As a part of a healthy diet, almonds are credited with playing a role in heart health. They’re rich in monounsaturated fats, which are associated with a reduced risk of heart disease and may help lower LDL (bad) cholesterol. Additionally, almonds are a good source of antioxidant vitamin E. Need an excuse to eat your almonds skin-on? The flavonoids found in almond skins work in harmony with vitamin E to deliver a quick one-two doubly effective antioxidant punch.
Almonds may also be helpful in diabetes prevention as the unique combination of protein and dietary fiber helps regulate blood sugar and moderate the uptake of sugars into the bloodstream.
Finally a nut that’s actually a nut! Walnuts have earned themselves a place on my everyday superfoods list, and for good reason: they are the richest plant-based source of the omega-3 fatty acid alpha-linolenic acid (ALA). ALA is known for its anti-inflammatory properties and role in heart health.
As far as protein goes, walnuts are a little leaner, offering up 4 grams per one-ounce serving. The ratio of protein to dietary fiber is a good one, with 2 grams of dietary fiber per serving. This protein/fiber combination is helpful with blood sugar regulation and stability, and for this reason walnut consumption has been associated with a reduction in type 2 diabetes risk.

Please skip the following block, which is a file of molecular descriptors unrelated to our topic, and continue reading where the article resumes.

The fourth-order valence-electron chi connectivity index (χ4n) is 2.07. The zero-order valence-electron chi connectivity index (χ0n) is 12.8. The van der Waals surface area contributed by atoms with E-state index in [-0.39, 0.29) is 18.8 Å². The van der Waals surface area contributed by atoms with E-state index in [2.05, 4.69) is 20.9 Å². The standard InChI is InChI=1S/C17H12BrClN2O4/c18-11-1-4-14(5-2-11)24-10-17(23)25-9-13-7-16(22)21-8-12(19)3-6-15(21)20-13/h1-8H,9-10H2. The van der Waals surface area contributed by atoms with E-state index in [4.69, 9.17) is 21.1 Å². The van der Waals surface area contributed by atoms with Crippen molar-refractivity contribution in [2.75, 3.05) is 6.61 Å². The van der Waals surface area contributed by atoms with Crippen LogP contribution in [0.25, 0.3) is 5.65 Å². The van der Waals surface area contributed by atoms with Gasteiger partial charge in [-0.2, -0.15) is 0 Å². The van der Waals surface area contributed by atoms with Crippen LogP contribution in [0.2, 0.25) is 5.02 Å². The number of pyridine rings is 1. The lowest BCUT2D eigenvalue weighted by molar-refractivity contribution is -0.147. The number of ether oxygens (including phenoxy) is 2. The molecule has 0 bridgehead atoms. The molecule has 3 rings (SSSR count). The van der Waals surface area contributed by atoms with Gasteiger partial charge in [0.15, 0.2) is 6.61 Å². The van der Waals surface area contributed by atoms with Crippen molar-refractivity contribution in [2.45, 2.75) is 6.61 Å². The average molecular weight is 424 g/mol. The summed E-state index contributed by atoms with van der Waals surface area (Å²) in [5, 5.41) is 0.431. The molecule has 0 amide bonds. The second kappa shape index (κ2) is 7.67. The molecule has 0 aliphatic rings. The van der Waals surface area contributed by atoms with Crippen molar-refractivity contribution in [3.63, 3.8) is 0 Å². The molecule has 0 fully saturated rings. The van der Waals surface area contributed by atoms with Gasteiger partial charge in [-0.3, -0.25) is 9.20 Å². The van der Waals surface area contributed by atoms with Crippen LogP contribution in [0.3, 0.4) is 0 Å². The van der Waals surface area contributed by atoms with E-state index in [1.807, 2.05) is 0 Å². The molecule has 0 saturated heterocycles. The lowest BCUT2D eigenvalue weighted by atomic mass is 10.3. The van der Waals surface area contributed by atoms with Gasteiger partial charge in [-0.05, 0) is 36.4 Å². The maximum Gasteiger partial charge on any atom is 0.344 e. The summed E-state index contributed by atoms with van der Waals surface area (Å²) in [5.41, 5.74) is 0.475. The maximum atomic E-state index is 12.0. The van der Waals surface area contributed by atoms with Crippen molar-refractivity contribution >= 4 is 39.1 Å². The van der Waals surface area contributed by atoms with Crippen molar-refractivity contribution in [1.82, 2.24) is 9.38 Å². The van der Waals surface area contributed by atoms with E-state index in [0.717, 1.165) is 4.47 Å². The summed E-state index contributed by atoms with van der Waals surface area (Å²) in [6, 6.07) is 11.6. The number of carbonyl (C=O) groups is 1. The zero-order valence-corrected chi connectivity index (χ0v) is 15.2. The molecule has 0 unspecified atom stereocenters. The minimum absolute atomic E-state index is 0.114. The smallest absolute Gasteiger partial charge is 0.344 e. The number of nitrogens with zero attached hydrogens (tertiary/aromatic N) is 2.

As with almonds, consuming walnuts with the skin intact is proven to be more beneficial than without, as the skin contains high amounts of antioxidant phenolic compounds such as tannins, flavonoids, and phenolic acids. The skins can contribute a slightly bitter flavour which is why recipes often encourage removing it, but if you can learn to love the taste you’ll be better for it.
Due to their rich complement of antioxidants, walnuts have been shown to not only have anti-inflammatory properties, but also lower the risk of oxidative stress. This combination of properties has been associated with a reduced risk of both breast and prostate cancer. Walnuts have also been indicated as a food that assists in lowering both total and LDL cholesterol. Walnuts for the win!
If you’re in the market for a leaner nut, pistachios are just the ticket – they contain the fewest calories and the lowest fat content of any nut. Still, this green little wonder packs a serious nutritional punch, rich with heart-healthy monounsaturated fats, protein, and many essential vitamins and minerals.